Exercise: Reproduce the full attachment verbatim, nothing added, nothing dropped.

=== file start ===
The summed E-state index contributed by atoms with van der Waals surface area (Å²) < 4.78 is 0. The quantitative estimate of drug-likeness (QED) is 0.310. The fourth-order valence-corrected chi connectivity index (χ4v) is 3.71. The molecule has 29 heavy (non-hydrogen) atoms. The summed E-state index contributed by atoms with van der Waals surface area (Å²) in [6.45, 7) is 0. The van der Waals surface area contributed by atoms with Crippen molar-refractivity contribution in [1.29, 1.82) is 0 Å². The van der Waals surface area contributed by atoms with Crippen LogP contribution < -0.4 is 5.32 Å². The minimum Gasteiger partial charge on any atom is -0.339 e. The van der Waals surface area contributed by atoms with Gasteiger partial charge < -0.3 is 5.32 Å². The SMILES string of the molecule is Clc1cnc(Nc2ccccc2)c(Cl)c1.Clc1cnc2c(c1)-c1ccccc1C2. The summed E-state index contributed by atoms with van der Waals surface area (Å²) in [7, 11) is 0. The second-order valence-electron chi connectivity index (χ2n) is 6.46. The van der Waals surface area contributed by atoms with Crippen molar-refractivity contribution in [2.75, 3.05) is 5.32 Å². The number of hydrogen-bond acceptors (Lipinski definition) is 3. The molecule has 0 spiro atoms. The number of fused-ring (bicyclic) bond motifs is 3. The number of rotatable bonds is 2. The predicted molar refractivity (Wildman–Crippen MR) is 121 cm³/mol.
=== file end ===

The summed E-state index contributed by atoms with van der Waals surface area (Å²) < 4.78 is 0. The quantitative estimate of drug-likeness (QED) is 0.310. The fourth-order valence-corrected chi connectivity index (χ4v) is 3.71. The molecule has 29 heavy (non-hydrogen) atoms. The summed E-state index contributed by atoms with van der Waals surface area (Å²) in [6.45, 7) is 0. The van der Waals surface area contributed by atoms with Crippen molar-refractivity contribution in [1.29, 1.82) is 0 Å². The van der Waals surface area contributed by atoms with Crippen LogP contribution < -0.4 is 5.32 Å². The minimum Gasteiger partial charge on any atom is -0.339 e. The van der Waals surface area contributed by atoms with Gasteiger partial charge < -0.3 is 5.32 Å². The SMILES string of the molecule is Clc1cnc(Nc2ccccc2)c(Cl)c1.Clc1cnc2c(c1)-c1ccccc1C2. The summed E-state index contributed by atoms with van der Waals surface area (Å²) in [7, 11) is 0. The second-order valence-electron chi connectivity index (χ2n) is 6.46. The van der Waals surface area contributed by atoms with Crippen molar-refractivity contribution in [2.75, 3.05) is 5.32 Å². The number of hydrogen-bond acceptors (Lipinski definition) is 3. The molecule has 0 spiro atoms. The number of fused-ring (bicyclic) bond motifs is 3. The number of rotatable bonds is 2. The predicted molar refractivity (Wildman–Crippen MR) is 121 cm³/mol.